The worldwide web is estimated to contain over 250 terabytes of information and is still growing rapidly. That is equivalent to 17 times the volume of the print collections in the United States Library of Congress. This alone sounds mind-boggling and yet, according to the same research source, e-mail creates roughly 400,000 terabytes of information a year!
Consider the information created in your organisation, the e-mail and work documents that form the basis of your organisation or business. Can you guarantee that you will still have the right computer hardware and software to use these important records and data in the future? It will require a long-term plan.
Electronic Records Management systems definitely improve the immediate management of this material, but how long can they really keep the memory of our organisations? Technology moves at such a great pace that keeping up with current and new trends often leaves the older information behind. File formats and software applications are constantly evolving. We need to take these issues into account before we suffer severe digital amnesia.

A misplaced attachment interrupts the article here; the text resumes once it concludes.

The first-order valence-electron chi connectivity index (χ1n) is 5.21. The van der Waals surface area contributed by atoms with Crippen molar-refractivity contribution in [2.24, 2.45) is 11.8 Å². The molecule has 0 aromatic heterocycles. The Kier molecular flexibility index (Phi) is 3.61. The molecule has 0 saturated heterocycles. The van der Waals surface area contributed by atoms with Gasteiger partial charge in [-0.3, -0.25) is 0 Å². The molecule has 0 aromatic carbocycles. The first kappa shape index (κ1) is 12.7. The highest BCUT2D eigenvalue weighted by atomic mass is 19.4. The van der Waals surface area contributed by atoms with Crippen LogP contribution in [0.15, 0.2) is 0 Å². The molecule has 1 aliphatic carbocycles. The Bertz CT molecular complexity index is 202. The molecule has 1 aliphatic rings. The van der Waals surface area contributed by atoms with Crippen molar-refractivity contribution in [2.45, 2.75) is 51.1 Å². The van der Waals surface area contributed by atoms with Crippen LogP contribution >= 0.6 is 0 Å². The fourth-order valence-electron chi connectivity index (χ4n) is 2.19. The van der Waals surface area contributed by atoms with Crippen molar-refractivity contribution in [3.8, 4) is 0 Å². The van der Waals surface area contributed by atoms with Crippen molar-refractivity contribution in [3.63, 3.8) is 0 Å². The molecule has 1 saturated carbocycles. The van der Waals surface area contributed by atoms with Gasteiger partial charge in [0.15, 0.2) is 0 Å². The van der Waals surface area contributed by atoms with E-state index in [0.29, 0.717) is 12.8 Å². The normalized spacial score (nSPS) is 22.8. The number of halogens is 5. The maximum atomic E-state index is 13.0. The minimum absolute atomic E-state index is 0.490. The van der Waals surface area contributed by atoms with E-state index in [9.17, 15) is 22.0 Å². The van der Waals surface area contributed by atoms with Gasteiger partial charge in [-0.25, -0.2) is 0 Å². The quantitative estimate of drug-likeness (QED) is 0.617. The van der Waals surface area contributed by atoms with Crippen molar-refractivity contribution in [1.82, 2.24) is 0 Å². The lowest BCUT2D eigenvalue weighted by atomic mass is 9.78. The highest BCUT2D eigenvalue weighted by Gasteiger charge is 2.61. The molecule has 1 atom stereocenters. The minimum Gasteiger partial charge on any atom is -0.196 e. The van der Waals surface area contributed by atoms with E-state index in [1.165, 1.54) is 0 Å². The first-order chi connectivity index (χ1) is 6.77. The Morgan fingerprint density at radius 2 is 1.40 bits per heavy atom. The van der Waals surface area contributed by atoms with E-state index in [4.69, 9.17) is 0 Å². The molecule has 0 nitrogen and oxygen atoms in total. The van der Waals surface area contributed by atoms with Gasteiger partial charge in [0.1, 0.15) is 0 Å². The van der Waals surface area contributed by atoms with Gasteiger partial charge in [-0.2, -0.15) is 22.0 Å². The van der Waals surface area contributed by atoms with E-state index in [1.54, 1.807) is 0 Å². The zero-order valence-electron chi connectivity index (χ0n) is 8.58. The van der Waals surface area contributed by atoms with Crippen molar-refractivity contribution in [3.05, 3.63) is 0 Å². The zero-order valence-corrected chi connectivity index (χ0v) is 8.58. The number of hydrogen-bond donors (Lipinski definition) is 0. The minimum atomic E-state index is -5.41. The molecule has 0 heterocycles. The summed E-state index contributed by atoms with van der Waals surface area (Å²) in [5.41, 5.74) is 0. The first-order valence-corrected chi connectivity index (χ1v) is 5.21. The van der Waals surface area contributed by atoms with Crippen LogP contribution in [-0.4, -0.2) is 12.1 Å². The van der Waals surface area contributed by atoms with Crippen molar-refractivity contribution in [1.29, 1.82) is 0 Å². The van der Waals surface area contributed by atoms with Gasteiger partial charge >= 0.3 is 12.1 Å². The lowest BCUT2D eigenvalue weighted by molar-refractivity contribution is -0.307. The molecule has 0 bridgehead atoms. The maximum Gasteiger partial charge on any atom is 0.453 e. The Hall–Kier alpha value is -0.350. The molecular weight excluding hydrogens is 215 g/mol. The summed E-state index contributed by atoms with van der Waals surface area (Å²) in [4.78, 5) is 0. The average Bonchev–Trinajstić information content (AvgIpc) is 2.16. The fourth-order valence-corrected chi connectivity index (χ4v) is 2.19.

Simply saving all the bits and bytes is a good start, but it will not necessarily be enough to be able to use the information again in the future. Managing large amounts of data is a considerable challenge also. You need to understand the technical profile of your entire collection, as well as be able to efficiently find a single piece of information within a huge storage system – a needle in a virtual haystack.
Libraries have always dealt with large amounts of information, and large ones are a good place to look for inspiration in solving this problem. Take the national library of the United Kingdom, the British Library (BL), which has the ethical and legal responsibility to acquire, preserve and make available all printed material published in the UK. This is enforced through legal deposit law. In recent years the national published output has included an increasingly digital component that was not covered by the law. Legislation to extend legal deposit to non-print publications made significant progress through parliament in 2003 culminating in a Royal Assent Act in October, in a bid to ensure electronic publications are saved for future generations.